I always admire people who admit when they're not sure of something, and recently one of our teachers asked what we meant when we talked about author's craft:
- How do we teach it?
- What do we mean by it?
- Is there a list of craft moves we should be responsible for?
- What if we say the wrong thing?
- How do we teach something we don't really understand ourselves?
She really got me thinking about author's craft and the high leverage moves to teach a complicated subject. I sat with her and another teacher at the end of the day, and together we studied The Other Side by Jacqueline Woodson. We chose this one because it is a picture book they both owned and had read before. (Hat tip to Clare and Tammy who wisely pointed out how powerful it is to use the books in the classroom, rather than appear with our own that the teachers don't have once we leave! If you missed it, check out this post.) As we read through the pages of The Other Side, I began to point out some of the craft moves I noticed, including:
- sentence variation
- beginning sentences with conjunctions
- the repeated use of the word "that"
- intentional paragraphing and use of white space
The teachers caught on quickly, realizing that they did know about author's craft; they just hadn't realized they did. The interesting conversation happened when we talked about the impact these craft moves have on readers. Yes, in the case of this story, repetition could be to emphasize a point or draw readers' attention to an idea. But no, that's not always the case. Sometimes authors might use repetition to create playfulness or create a rhythm in their prose. No, there's not an answer that is necessarily the right answer. It's interpretive.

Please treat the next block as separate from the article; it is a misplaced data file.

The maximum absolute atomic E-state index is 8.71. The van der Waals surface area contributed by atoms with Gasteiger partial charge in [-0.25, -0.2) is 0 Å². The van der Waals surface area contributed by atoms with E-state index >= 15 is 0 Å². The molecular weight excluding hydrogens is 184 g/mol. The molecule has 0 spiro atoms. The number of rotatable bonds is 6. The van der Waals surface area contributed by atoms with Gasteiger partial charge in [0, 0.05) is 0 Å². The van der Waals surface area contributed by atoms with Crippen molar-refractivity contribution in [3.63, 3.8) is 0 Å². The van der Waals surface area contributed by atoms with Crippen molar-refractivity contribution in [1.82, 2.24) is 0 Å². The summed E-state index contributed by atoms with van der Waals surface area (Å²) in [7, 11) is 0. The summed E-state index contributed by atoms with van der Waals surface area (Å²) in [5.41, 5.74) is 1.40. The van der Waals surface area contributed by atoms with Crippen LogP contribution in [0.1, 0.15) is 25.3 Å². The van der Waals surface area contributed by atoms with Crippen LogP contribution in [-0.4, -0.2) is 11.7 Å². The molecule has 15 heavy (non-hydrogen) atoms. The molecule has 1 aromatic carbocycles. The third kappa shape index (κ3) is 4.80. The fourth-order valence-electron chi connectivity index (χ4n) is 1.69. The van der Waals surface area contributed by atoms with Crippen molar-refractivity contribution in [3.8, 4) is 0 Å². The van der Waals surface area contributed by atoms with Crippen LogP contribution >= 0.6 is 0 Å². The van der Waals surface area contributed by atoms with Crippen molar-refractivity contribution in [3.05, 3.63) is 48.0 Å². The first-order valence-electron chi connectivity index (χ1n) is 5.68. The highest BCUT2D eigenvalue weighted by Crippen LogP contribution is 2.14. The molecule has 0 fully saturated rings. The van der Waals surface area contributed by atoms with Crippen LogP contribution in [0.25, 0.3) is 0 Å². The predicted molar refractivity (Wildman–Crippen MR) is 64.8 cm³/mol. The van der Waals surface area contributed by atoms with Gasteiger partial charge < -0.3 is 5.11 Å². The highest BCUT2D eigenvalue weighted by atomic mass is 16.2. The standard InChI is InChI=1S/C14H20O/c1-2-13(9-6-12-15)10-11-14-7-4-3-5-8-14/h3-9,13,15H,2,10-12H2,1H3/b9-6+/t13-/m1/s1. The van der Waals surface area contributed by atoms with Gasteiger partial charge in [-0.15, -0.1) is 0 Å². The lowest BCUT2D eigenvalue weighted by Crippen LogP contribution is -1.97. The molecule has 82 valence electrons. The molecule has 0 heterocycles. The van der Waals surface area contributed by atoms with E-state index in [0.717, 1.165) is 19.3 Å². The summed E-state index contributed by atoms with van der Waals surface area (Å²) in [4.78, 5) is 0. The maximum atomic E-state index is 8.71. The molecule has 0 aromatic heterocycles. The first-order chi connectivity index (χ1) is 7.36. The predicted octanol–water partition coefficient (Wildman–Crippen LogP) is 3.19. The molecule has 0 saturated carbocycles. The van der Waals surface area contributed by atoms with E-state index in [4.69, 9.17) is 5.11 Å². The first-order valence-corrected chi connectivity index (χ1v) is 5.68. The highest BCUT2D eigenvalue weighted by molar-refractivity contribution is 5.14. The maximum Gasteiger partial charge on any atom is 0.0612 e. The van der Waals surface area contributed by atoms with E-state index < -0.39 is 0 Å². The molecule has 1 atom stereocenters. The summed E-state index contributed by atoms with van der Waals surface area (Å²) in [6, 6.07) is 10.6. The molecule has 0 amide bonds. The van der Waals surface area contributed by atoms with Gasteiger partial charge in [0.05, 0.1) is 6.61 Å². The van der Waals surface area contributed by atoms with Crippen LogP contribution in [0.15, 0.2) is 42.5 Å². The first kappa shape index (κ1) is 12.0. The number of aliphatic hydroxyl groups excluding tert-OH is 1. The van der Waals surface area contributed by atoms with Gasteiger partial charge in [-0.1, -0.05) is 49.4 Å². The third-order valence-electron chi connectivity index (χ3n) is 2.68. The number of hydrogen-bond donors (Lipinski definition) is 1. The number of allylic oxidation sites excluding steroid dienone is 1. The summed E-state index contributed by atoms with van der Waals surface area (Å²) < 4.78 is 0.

When I first started teaching, I had a principal who asked us to debate whether teaching is an art or a science during a faculty meeting. If you ever have the chance to engage colleagues in this discussion, I recommend it. This work session with these teachers was a great example of teaching as an art without clear, readily available answers and formulas.